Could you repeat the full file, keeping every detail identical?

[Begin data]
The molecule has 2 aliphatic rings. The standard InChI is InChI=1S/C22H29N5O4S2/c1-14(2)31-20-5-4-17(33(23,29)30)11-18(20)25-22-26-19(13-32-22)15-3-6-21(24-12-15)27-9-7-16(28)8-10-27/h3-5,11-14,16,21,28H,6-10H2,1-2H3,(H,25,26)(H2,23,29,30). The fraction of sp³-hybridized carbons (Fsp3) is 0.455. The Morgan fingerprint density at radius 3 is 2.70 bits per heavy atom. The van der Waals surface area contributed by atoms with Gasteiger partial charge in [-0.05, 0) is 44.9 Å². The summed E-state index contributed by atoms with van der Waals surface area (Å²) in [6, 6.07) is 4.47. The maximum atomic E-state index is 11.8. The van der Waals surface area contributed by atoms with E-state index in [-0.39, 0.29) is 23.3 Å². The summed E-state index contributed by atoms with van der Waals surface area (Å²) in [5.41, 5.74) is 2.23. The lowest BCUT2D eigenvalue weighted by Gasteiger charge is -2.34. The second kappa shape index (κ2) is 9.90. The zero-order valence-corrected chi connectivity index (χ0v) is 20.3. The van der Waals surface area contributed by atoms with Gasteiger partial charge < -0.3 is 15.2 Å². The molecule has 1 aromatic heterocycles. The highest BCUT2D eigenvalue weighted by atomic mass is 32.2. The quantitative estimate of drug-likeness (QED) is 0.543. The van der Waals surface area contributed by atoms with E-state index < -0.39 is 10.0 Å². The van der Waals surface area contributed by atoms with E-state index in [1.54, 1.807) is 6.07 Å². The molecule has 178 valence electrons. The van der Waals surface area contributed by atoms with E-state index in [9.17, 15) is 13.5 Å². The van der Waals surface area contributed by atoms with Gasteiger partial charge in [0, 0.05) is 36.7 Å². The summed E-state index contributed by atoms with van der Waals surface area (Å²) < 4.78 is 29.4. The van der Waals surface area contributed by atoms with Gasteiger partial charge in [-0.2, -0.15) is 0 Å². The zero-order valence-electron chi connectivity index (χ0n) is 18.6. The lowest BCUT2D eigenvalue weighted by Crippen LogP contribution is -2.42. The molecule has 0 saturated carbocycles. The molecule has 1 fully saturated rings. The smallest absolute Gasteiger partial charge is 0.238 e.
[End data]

The molecule has 2 aliphatic rings. The standard InChI is InChI=1S/C22H29N5O4S2/c1-14(2)31-20-5-4-17(33(23,29)30)11-18(20)25-22-26-19(13-32-22)15-3-6-21(24-12-15)27-9-7-16(28)8-10-27/h3-5,11-14,16,21,28H,6-10H2,1-2H3,(H,25,26)(H2,23,29,30). The fraction of sp³-hybridized carbons (Fsp3) is 0.455. The Morgan fingerprint density at radius 3 is 2.70 bits per heavy atom. The van der Waals surface area contributed by atoms with Gasteiger partial charge in [-0.05, 0) is 44.9 Å². The summed E-state index contributed by atoms with van der Waals surface area (Å²) in [6, 6.07) is 4.47. The maximum atomic E-state index is 11.8. The van der Waals surface area contributed by atoms with E-state index in [-0.39, 0.29) is 23.3 Å². The summed E-state index contributed by atoms with van der Waals surface area (Å²) in [5.41, 5.74) is 2.23. The lowest BCUT2D eigenvalue weighted by Gasteiger charge is -2.34. The second kappa shape index (κ2) is 9.90. The zero-order valence-corrected chi connectivity index (χ0v) is 20.3. The van der Waals surface area contributed by atoms with Gasteiger partial charge < -0.3 is 15.2 Å². The molecule has 1 aromatic heterocycles. The highest BCUT2D eigenvalue weighted by atomic mass is 32.2. The quantitative estimate of drug-likeness (QED) is 0.543. The van der Waals surface area contributed by atoms with E-state index < -0.39 is 10.0 Å². The van der Waals surface area contributed by atoms with E-state index in [1.54, 1.807) is 6.07 Å². The molecule has 178 valence electrons. The van der Waals surface area contributed by atoms with E-state index in [9.17, 15) is 13.5 Å². The van der Waals surface area contributed by atoms with Gasteiger partial charge in [0, 0.05) is 36.7 Å². The summed E-state index contributed by atoms with van der Waals surface area (Å²) < 4.78 is 29.4. The van der Waals surface area contributed by atoms with Gasteiger partial charge in [-0.2, -0.15) is 0 Å². The zero-order valence-electron chi connectivity index (χ0n) is 18.6. The lowest BCUT2D eigenvalue weighted by Crippen LogP contribution is -2.42. The molecule has 0 saturated carbocycles. The molecule has 1 fully saturated rings. The smallest absolute Gasteiger partial charge is 0.238 e.